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  1. jeremywork

    Any interest in 16MB Mac IIFX memory modules?

    Please put me down for eight sticks if you haven't sold out. 128 may be overkill but extra application memory combined with a big RAM disk really increases the machine's utility.
  2. jeremywork

    PowerPC overclocking and limitations

    I had a similar experience when testing RAM in my 8100 under 8.5 and 8.6- the RAM test would freeze at various points, and occasionally produce a failure message regardless of which modules I had swapped in. To my surprise (after much frustration) I found that Apple Personal Diagnostics would completely pass the RAM test when I was booted from a retail 7.5.3 CD, even with the same memory installed as had crashed in 8.6 (by this point I had learned how to squeeze my hands in to swap modules without removing the logic board.) I'd try an older OS just to be sure it's not a failure of the diagnostic itself- I haven't yet tested to see if this is true on other machines.
  3. jeremywork

    eBay IIci WTF

    I bought a IIci with a Micron 128k cache, also jammed in the Nubus slot. The seller said they tried to power it on, and it didn't work (unsurprisingly) but upon arrival, both the board and the cache still function properly, once I bent the pins back into place.
  4. jeremywork

    IIfx | IINTX 64-pin SIMMs

    This one?
  5. jeremywork

    IIfx | IINTX 64-pin SIMMs

    Doug Brown already covered the PCB design, but IIRC the bottleneck to continued production has been finding available memory packages to install. They can be pulled from more common SIMMs of the period, too.
  6. jeremywork

    Quadra 950 and the IIfx architecture

    On my IIfx and Q950, the 'Serial Switch' control panel will enable a 'Faster' setting and a 'Compatible' setting in Mac OS. It could still be an over-simplistic method of engaging the IOPs, similarly to how the A/ROSE methodology allowed for complex co-processing, but in reality was only really implemented with memory move operations to reduce the number of interrupts the 030 directly deals with. There's still a dramatic difference when the 030 is under load while A/ROSE is utilized, despite this simplified implementation. Similarly, perhaps when data is relayed to the IOPs, the 030 is able to move to the next instruction faster than if it needed to control the serial directly. I know A/UX is absolutely required to make use of the SCSI DMA onboard the IIfx and available with the WGS95 Pisces card, so it would make sense if A/UX also gave the IOPs more thorough attention.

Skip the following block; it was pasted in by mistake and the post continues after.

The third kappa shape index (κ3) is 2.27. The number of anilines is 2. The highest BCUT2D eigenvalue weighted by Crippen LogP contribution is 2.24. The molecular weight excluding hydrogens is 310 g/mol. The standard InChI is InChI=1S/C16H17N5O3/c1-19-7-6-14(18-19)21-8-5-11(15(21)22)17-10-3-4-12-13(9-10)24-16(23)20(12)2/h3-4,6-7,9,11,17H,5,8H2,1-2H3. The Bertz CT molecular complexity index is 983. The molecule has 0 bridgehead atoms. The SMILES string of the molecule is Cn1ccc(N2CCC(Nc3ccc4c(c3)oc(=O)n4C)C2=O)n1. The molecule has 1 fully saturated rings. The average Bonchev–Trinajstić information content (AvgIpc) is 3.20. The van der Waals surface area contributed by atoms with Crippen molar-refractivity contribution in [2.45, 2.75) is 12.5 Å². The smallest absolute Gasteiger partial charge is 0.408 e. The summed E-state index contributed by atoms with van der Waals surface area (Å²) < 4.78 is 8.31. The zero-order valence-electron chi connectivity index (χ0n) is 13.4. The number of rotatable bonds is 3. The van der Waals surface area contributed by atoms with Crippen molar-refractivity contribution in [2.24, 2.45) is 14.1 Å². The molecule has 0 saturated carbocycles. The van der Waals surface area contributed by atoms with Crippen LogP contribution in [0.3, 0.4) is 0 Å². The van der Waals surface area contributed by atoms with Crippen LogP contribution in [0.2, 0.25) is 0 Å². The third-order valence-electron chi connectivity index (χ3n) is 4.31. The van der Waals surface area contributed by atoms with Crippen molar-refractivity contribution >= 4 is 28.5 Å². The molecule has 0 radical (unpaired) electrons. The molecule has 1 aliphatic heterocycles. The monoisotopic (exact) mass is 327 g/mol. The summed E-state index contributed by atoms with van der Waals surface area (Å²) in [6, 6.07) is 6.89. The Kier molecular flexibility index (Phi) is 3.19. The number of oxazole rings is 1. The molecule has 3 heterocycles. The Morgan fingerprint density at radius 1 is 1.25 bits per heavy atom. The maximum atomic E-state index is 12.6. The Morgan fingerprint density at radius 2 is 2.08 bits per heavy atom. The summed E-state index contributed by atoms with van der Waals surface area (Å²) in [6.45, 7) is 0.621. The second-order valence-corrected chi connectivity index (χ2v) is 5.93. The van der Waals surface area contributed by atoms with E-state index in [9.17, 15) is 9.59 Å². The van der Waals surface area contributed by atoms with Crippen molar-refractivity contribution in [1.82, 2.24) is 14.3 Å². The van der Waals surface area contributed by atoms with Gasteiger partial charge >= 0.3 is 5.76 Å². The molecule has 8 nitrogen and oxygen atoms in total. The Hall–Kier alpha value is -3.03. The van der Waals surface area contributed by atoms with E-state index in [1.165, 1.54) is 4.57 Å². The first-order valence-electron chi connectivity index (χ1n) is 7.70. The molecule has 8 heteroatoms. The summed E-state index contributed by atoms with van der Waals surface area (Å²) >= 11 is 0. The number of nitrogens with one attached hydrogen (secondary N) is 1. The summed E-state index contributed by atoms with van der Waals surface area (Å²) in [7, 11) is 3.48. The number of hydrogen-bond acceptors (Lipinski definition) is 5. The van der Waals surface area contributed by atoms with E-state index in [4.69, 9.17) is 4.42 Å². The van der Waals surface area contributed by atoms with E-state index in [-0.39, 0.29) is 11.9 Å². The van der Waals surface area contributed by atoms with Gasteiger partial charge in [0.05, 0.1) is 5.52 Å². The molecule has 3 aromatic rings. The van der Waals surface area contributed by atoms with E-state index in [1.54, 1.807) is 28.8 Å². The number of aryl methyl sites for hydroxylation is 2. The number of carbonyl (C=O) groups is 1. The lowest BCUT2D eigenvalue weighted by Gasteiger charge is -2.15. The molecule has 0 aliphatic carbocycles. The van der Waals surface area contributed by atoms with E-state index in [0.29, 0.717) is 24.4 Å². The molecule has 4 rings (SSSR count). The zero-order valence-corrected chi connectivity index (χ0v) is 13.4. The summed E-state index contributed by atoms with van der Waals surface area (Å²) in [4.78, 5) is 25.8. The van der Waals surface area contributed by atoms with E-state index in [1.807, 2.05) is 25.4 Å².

7. jeremywork

    JackHammer in IIfx no boost in perfomance

    It's in the slot next to the PDS-adjacent one (can't remember the order offhand- either #2 or #5) I haven't tested whether there's a performance difference, just didn't want the 68-pin cable blocking more ventilation than necessary, and the 8•24 GC has SIMMs sticking out of it, so it's on the end. While the faster CPU will increase throughput capability, there are some differences in the Nubus itself through the model years: • The Mac II series uses the original Nubus, which runs at 10MHz allowing an average of 10-20MB/s with bursts up to 40MB/s. • The early Quadra series uses a partial implementation of Nubus 90, which runs at 20MHz for increased transfer speeds of around 30MB/s with bursts up to 70MB/s. The partial implementation here allows various cards on the bus to communicate between each other at Nubus 90 speeds, but they can only communicate with the CPU at original Nubus speeds. • The AV Quadras and x100 PowerMacs completed the implementation of Nubus 90, so the CPU can also communicate with devices at Nubus 90 speed. • However, the original release of the x100 PowerMacs used a BART4 Nubus controller, which unintentionally disables Nubus block transfers on all cards if any one card cannot support the feature. The revised BART21 controller fixes this problem, and is present in all 8100/100, 8100/110, and 9150/120 models (rumored to be in some late model 7100/80 and 9150/80s, but not confirmed.) *Nubus speed figures are from Wikipedia In my experience with the ATTO SEIV, the complete Nubus 90 implementation makes a huge difference- compare 18MB/s - 16MB/s for the 840av - 8100/100 to 8MB/s in my 950 with a 601 @ 115MHz. This is ATTO Performance Utility again- I need to try out the benchmark in FWB toolkit to see how the results differ. @joethezombie has a faster read result than I would expect to see in a IIfx, but all of my drives are spinning rust, so it's hard to compare.